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Chemicals in food

05 Jul 2021 | Written by Après Food Co.

 

Chemicals in food

At The Joy Club, we’re big fans of wonderful, tasty and nutritious food. Food that empowers, fuels and heals us, and has a positive impact on our health and wellbeing. That’s why we’re delighted to have partnered with Après Food Co. They create the very best organic, fresh food – expertly crafted, flash frozen and ready to eat in minutes. All of their dishes are hand-made from scratch using ingredients that have been carefully chosen for their nourishing benefits to both body and mind. The Après team have kindly shared one of their articles with us, which focuses on chemicals in food…


We are all familiar with food labels; or we think we are. From the basic calorie content per 100g to the amount of carbohydrate, fat and sugar present, we scan the ingredients without reading too deeply into the list. Gluten, dairy, wheat, nuts, eggs and any other potential allergen hazards are often put in ‘bold’ nowadays, but what about those strange sounding ingredients… have you always wondered, what IS that? And more importantly, will it harm me?

There are numerous ingredients that could be mentioned here, but let’s just concentrate on a few of the more familiar ones that you may have noticed during your weekly shop – always remember that the ingredients are put in descending order of quantity.

What is an E number?

Broadly speaking, they can be classified as follows – numbers starting with 100 are colours, with 200 are preservatives, with 300 are antioxidants and acidity regulators, with 400 are emulsifiers, stabilisers, thickeners and gelling agents, numbers starting with 500 are PH regulators and anti- caking agents, with 600 are flavour enhancers and with 900 are sweeteners. There are a few anomalies in the numbers list, but that’s the general gist of it.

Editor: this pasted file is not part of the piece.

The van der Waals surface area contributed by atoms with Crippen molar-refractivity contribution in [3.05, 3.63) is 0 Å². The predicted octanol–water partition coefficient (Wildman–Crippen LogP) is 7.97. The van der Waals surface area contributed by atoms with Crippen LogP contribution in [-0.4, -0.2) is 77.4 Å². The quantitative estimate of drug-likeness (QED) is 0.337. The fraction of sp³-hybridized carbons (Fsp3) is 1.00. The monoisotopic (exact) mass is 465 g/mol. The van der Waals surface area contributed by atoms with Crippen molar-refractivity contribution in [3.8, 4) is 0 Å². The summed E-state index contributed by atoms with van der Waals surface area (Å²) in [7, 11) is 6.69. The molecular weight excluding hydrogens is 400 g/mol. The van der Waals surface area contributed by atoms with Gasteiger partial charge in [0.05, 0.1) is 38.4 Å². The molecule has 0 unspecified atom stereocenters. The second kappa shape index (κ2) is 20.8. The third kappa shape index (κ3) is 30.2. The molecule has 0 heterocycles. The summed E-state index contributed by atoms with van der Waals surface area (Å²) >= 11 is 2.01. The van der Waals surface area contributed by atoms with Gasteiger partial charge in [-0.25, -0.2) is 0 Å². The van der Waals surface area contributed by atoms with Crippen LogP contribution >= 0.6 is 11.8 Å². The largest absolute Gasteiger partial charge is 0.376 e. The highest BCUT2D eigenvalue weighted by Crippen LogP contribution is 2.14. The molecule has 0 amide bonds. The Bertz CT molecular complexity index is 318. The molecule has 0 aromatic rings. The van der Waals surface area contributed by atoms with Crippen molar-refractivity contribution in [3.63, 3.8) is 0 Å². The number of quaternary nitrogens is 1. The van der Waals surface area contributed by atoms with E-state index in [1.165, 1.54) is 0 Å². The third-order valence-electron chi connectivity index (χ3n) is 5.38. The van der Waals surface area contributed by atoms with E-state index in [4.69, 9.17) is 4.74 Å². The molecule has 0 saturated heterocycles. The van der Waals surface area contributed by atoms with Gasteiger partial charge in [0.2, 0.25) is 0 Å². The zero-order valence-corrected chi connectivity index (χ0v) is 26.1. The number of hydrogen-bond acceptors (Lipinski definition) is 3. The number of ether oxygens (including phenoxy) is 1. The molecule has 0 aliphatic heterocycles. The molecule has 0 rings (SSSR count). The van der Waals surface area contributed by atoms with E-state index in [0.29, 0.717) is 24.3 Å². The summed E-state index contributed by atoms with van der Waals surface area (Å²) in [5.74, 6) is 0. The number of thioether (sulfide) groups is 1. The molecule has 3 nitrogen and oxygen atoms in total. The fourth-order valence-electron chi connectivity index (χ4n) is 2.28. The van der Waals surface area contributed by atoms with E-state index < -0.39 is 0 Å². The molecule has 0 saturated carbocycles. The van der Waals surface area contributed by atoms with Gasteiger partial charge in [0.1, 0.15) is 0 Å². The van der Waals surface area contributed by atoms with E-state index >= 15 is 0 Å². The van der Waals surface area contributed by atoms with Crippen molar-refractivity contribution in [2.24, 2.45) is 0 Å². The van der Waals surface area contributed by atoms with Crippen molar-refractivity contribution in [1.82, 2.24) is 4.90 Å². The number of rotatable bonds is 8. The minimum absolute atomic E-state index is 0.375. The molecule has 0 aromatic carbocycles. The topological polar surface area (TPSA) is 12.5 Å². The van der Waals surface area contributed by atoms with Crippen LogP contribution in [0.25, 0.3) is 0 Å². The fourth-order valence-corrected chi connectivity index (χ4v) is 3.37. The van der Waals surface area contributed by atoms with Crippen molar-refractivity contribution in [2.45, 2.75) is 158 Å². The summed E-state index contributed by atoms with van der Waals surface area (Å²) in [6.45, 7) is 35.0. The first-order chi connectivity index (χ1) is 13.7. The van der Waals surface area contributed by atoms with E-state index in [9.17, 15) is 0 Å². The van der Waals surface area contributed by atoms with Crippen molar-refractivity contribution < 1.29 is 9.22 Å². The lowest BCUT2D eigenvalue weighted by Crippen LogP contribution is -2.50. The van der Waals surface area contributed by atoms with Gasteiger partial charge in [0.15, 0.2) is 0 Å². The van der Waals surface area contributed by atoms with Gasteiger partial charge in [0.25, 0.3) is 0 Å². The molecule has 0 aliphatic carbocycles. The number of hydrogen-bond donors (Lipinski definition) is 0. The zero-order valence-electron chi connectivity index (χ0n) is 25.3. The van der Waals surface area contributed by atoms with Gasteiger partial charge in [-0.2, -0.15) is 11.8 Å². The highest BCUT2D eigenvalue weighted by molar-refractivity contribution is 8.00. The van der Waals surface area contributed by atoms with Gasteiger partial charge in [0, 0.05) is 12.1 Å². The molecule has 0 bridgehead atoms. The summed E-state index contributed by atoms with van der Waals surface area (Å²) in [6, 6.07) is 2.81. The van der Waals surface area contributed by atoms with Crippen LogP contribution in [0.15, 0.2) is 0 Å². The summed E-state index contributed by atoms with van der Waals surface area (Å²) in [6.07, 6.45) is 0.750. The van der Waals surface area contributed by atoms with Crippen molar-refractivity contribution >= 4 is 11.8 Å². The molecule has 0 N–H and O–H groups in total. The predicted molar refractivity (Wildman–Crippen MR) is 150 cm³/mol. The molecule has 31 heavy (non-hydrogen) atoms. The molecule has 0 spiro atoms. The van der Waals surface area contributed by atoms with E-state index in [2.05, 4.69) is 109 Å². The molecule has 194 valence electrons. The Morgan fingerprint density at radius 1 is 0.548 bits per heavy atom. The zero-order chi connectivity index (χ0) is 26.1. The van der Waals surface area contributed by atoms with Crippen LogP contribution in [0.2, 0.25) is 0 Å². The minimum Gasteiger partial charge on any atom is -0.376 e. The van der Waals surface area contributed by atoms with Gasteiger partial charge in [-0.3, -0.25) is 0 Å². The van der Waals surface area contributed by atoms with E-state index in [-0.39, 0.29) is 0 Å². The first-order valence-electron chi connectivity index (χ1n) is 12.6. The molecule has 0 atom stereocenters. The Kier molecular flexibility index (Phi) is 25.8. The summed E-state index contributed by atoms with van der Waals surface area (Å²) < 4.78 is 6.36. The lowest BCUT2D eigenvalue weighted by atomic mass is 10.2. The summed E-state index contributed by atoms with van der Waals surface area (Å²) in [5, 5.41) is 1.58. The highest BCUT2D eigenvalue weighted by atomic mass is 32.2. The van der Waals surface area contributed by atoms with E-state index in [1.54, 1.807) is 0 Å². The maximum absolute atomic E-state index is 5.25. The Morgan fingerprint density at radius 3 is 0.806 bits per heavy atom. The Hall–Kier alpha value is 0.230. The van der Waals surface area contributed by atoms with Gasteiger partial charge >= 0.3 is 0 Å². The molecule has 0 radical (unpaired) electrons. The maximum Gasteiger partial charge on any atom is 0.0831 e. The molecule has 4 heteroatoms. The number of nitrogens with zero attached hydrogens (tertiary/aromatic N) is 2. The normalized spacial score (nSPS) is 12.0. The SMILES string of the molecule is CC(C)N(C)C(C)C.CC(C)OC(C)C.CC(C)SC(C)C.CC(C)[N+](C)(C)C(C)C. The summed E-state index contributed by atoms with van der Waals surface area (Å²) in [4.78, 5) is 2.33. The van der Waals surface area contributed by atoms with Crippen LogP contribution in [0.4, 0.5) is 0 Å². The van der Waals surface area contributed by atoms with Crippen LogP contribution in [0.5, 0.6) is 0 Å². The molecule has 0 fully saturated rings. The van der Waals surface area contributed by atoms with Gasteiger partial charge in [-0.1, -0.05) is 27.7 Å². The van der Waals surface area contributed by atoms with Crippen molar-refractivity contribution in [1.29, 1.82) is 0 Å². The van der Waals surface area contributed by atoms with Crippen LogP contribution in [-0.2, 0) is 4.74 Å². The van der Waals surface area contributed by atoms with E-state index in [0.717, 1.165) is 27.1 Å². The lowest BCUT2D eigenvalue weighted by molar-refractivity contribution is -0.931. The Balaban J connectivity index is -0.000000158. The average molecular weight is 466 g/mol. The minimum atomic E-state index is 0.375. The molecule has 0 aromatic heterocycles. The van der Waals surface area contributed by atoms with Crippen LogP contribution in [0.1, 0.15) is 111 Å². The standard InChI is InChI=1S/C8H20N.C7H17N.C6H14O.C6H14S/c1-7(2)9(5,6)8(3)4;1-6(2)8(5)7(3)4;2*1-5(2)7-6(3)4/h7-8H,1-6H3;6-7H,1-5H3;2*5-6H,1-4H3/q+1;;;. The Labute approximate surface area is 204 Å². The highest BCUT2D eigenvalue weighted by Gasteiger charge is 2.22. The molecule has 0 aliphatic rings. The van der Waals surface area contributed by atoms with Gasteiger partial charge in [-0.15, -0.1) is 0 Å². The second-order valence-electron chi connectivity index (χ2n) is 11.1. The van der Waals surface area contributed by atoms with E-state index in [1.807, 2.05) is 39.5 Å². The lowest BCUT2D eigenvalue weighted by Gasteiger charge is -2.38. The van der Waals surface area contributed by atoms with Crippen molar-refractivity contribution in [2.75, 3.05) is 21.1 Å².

The E stands for Europe. These additives offer no nutritional value and are added to regulate and protect food production processes. They give increased shelf life to products, stop bacteria growing and supposedly make  food taste better! Whether chemically made or ‘extracted’ from natural foods, these additives have still been adulterated and your body will have to process them. More often, E numbers are being dropped on labels as people have begun to associate them with negative consequences, so names are listed instead. Here are a few examples…..

Carrageenan (E407)

This is an extract of red algae or seaweed; this one is actually a bit controversial and you may find it in your alternative milk products, amongst other things. There is a distinction to be made between degraded and undegraded carrageenan. Degraded is called poligeenan and is not used in food whereas undegraded is. Mostly carrageenan has been passed as safe but caution is warranted if you have gut issues as it may cause irritation or inflammation in larger doses

Guar Gum (E412)

This is derived from an actual food – the guar bean. It’s a soluble fibre so if you have digestive issues, this chemical may cause increased gas and discomfort.

Monosodium Glutamate (MSG) (E621)

This chemical has been around for a while. We’ve all heard of it and probably associated it with Chinese food. It is the sodium salt of a common amino acid; glutamic acid. Free glutamate occurs naturally in many foods e.g. tomatoes and matured cheeses. MSG as a flavouring additive is usually produced by fermenting starch, sugar beets, sugar cane or molasses. MSG is an excitotoxin. While this may stimulate or ‘excite’ your taste buds to make you want to eat more, it is also stimulating other cells in particular… your brain cells. When exposed to high levels of excitotoxins, your body’s cells become over excited to the point where they may become damaged or even die.

MSG occurs in many processed foods and usually under a pseudonym: Hydrolyzed vegetable protein, yeast extract, soy protein isolate and even just ‘flavouring’ amongst many others. This is one to avoid any symptoms being reported, including headache, nausea, palpitations or even drowsiness.

Another excitotoxin to avoid is aspartame (E951) which I am sure you are familiar with. Not only are the metabolites of aspartame neurotoxic, but scientists also believe that by altering your gut bacteria, it may be implicated in the development of obesity.

View this as a bite sized taster to further explore your appetite on the subject of chemicals in food. If you are at all worried about the amount of chemicals you may be consuming – ditch the processed foods! Sounds simple doesn’t it, but if you need a helping hand then why not take a look at our processed-free and convenient meals! 


This ‘Chemicals in food’ blog was originally published here

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